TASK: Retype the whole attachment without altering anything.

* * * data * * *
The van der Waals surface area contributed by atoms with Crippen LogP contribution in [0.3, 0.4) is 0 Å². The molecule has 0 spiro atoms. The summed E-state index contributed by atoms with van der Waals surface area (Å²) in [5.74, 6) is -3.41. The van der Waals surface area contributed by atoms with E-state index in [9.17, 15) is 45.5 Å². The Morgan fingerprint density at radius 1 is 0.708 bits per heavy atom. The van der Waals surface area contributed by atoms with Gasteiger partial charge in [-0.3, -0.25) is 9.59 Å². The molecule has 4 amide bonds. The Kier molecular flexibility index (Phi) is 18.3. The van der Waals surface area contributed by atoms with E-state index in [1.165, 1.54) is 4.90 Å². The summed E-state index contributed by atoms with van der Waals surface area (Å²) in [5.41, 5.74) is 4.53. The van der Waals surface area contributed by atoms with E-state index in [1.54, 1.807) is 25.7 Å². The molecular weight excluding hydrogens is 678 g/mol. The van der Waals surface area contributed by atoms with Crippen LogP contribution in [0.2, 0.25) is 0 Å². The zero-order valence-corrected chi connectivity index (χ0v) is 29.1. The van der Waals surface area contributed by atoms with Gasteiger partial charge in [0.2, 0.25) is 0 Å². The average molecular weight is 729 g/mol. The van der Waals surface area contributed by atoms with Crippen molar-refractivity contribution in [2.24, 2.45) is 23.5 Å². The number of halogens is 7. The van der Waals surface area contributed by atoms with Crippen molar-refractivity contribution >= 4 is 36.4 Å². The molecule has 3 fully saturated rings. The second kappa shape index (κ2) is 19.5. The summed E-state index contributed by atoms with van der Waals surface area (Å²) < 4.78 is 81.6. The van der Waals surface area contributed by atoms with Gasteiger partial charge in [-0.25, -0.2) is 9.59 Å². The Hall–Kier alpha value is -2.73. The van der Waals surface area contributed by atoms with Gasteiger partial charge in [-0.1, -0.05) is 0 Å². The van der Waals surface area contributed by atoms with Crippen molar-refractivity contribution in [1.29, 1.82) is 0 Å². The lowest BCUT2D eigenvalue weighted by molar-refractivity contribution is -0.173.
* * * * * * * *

The van der Waals surface area contributed by atoms with Crippen LogP contribution in [0.3, 0.4) is 0 Å². The molecule has 0 spiro atoms. The summed E-state index contributed by atoms with van der Waals surface area (Å²) in [5.74, 6) is -3.41. The van der Waals surface area contributed by atoms with E-state index in [9.17, 15) is 45.5 Å². The Morgan fingerprint density at radius 1 is 0.708 bits per heavy atom. The van der Waals surface area contributed by atoms with Gasteiger partial charge in [-0.3, -0.25) is 9.59 Å². The molecule has 4 amide bonds. The Kier molecular flexibility index (Phi) is 18.3. The van der Waals surface area contributed by atoms with E-state index in [1.165, 1.54) is 4.90 Å². The summed E-state index contributed by atoms with van der Waals surface area (Å²) in [5.41, 5.74) is 4.53. The van der Waals surface area contributed by atoms with E-state index in [1.54, 1.807) is 25.7 Å². The molecular weight excluding hydrogens is 678 g/mol. The van der Waals surface area contributed by atoms with Crippen LogP contribution in [0.2, 0.25) is 0 Å². The zero-order valence-corrected chi connectivity index (χ0v) is 29.1. The van der Waals surface area contributed by atoms with Gasteiger partial charge in [0.2, 0.25) is 0 Å². The average molecular weight is 729 g/mol. The van der Waals surface area contributed by atoms with Crippen molar-refractivity contribution in [2.24, 2.45) is 23.5 Å². The number of halogens is 7. The van der Waals surface area contributed by atoms with Crippen molar-refractivity contribution >= 4 is 36.4 Å². The molecule has 3 fully saturated rings. The second kappa shape index (κ2) is 19.5. The summed E-state index contributed by atoms with van der Waals surface area (Å²) < 4.78 is 81.6. The van der Waals surface area contributed by atoms with Gasteiger partial charge in [-0.25, -0.2) is 9.59 Å². The Hall–Kier alpha value is -2.73. The van der Waals surface area contributed by atoms with Gasteiger partial charge in [-0.1, -0.05) is 0 Å². The van der Waals surface area contributed by atoms with Crippen molar-refractivity contribution in [1.29, 1.82) is 0 Å². The lowest BCUT2D eigenvalue weighted by molar-refractivity contribution is -0.173.